A dry alcoholic is a person who has stopped drinking but is still plagued by the emotional issues that contributed to the addiction in the first place. Moreover, these problems continue to hijack their psyche even though they are sober. In a nutshell, dry alcoholics are individuals who have overcome physical dependence on alcohol but haven’t committed to living a healthy, fulfilling life in recovery.
These impairments undermine a person’s ability to completely leave their addiction in the past, despite being abstinent. This failure to overcome these issues causes those who are suffering to remain entrenched in a subpar day-to-day life less satisfying or happy than it should be. Dry alcoholics have not addressed past trauma, resentments, or guilt, and as a result, many will eventually relapse back into substance abuse.
What Is a Dry Alcoholic or Dry Drunk?
As noted, a dry alcoholic or “dry drunk” describes someone who, despite their sober lifestyle, continues to behave as if they’re still trapped in the cycle of addiction. It’s not uncommon for dry alcoholics to appear to be eternally unhappy, and uncomfortable with sobriety. They are often sober for others or legal purposes, but they feel as if they were forced into it rather than a wholly willing participant.
Who Becomes a Dry Alcoholic?
There are numerous reasons why an individual in recovery would continue to experience many of the same psycho-emotional symptoms they did when they were actively using. Factors that contribute to becoming a dry alcoholic may include the following:
The person in recovery…
…has a comorbid mental health disorder such as depression or anxiety that has not been adequately addressed or managed.
…assumed that the simple act of becoming would be enough to resolve most problems, and did not develop improved coping skills beyond their previous dysfunctional solutions.
…failed to exert enough effort into their emotional well-being and thus, has become trapped in a less-than-ideal way of life.
…did not take full advantage of behavioral therapy, counseling, or external support systems such as friends, family, peer group meetings, etc.
…is spiritually lacking, which has less to do with actual religion but instead reflects a core belief that achieving inner peace is not needed or possible.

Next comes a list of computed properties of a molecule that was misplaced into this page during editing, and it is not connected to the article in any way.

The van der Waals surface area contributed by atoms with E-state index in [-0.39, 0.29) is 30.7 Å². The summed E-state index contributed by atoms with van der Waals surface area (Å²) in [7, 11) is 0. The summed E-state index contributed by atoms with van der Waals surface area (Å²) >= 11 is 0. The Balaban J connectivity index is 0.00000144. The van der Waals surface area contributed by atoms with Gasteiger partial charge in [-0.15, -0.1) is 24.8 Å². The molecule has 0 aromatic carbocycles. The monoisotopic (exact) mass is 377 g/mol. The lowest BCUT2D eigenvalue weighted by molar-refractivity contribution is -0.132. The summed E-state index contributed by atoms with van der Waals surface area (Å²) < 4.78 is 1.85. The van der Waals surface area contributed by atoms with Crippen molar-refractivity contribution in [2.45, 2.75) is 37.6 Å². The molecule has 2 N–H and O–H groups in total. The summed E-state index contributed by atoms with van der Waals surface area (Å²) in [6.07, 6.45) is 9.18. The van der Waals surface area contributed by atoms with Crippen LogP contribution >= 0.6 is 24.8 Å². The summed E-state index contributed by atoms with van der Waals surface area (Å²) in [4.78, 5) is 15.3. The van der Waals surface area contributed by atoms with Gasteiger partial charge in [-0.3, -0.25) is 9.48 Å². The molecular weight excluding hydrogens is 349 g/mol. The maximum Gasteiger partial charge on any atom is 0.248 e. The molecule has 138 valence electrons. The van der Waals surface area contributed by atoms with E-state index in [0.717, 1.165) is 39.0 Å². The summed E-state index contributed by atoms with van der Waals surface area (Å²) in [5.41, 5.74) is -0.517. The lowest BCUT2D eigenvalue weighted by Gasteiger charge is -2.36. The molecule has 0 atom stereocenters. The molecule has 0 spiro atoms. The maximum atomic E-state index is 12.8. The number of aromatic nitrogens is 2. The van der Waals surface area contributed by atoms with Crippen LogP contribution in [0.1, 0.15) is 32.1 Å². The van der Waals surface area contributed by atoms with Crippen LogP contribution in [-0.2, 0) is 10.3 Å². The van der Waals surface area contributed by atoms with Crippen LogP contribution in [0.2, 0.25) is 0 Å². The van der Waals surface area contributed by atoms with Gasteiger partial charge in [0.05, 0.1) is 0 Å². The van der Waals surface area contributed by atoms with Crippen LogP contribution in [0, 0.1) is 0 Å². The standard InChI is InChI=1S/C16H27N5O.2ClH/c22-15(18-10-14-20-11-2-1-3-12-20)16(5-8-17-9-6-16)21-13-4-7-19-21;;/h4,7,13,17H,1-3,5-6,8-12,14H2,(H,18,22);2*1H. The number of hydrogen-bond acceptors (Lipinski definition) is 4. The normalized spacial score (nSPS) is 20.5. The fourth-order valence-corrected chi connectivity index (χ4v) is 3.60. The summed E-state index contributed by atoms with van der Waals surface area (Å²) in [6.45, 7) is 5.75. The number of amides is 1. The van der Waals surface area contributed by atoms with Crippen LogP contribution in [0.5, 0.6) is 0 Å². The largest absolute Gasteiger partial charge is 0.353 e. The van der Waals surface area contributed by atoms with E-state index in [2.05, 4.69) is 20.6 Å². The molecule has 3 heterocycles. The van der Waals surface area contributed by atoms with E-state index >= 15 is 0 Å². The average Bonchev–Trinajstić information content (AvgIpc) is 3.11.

…are resentful that they cannot drink “normally” like other people, and regard sobriety as, more or less, a life sentence without the possibility of parole.
Dry Alcoholism vs. Healthy Recovery
Comparing a dry drunk to a person who is having a successful recovery isn’t hard. It’s all in the attitude they present to the world around them.
For example, dry alcoholics…
…exhibit resentfulness and anger, and have a low tolerance for stress.
…have enacted few changes in behavior and lifestyle other than sobriety, and at times continue to isolate themselves despite feelings of loneliness.
…are often criticized by loved ones who regard the person to be every bit as unpleasant to be around as when they were actively drinking.
…believe their lives are not much better than before they stopped drinking, or are, in fact, worse.
…cling to the erroneous belief that their dysfunctional coping skills in some way improved their lives.
…engage in self-pity and behave as if they were forced into abstinence.
…continue to romanticize drinking.
…continue to ignore life’s challenging in the same way they did when they were active alcoholics.
Conversely, individuals who experience a healthy recovery…
…exhibit forgiveness, resilience, and self-respect.
…engage in healthy behaviors and lifestyle changes such as enacting effective coping mechanisms and reengage in a positive, active social life.
…are noticeably different in their attitude and behavior to others close to them.
…experience more enjoyment in life than when they were drinking, and accept that their prior coping mechanisms were unhealthy.
…understand that in recovery, life is not supposed to revert back to what it was like before alcoholism, and instead, it needs to be considered in the context of a new paradigm of living.
…confront life’s challenges head-on and constructively, exhibit self-confidence, and bounce back in spite of setbacks.
Dry Alcoholic Prevention
Those in early recovery are still at risk for succumbing to the emotional pitfalls that are characteristics of a dry alcoholic.
A person can avoid these by…
…becoming an expert at identifying the signs of dry alcoholism vs. a healthy recovery.
…being prepared to revisit early recovery, figure out where things went wrong, and seek resolutions for them.
…being fully dedicated to recovery and monitor progress on a life-long basis, if necessary.
…refusing to “romance the drink” or consider that previous unhealthy coping mechanisms were working in some way.
…continuing to seek meaningful connections oneself and others.
Treatment for Alcoholism
Alcohol addiction is a chronic disease that negatively impacts the lives of those who suffer as well as loved ones close to them. Fortunately, alcoholism is very treatable, and using effective therapies and a comprehensive approach, people with this condition can recover and go on and live happy, healthy lives without alcohol.
Recovery in Tune offers comprehensive, evidence-based programs that include services essential for the recovery process, such as counseling, psychotherapy, group support, and more.
If you or someone you love is dependent on alcohol, we urge you to contact us as soon as possible. Discover how we help people reclaim their lives and free themselves from the chains of addiction, one day at a time!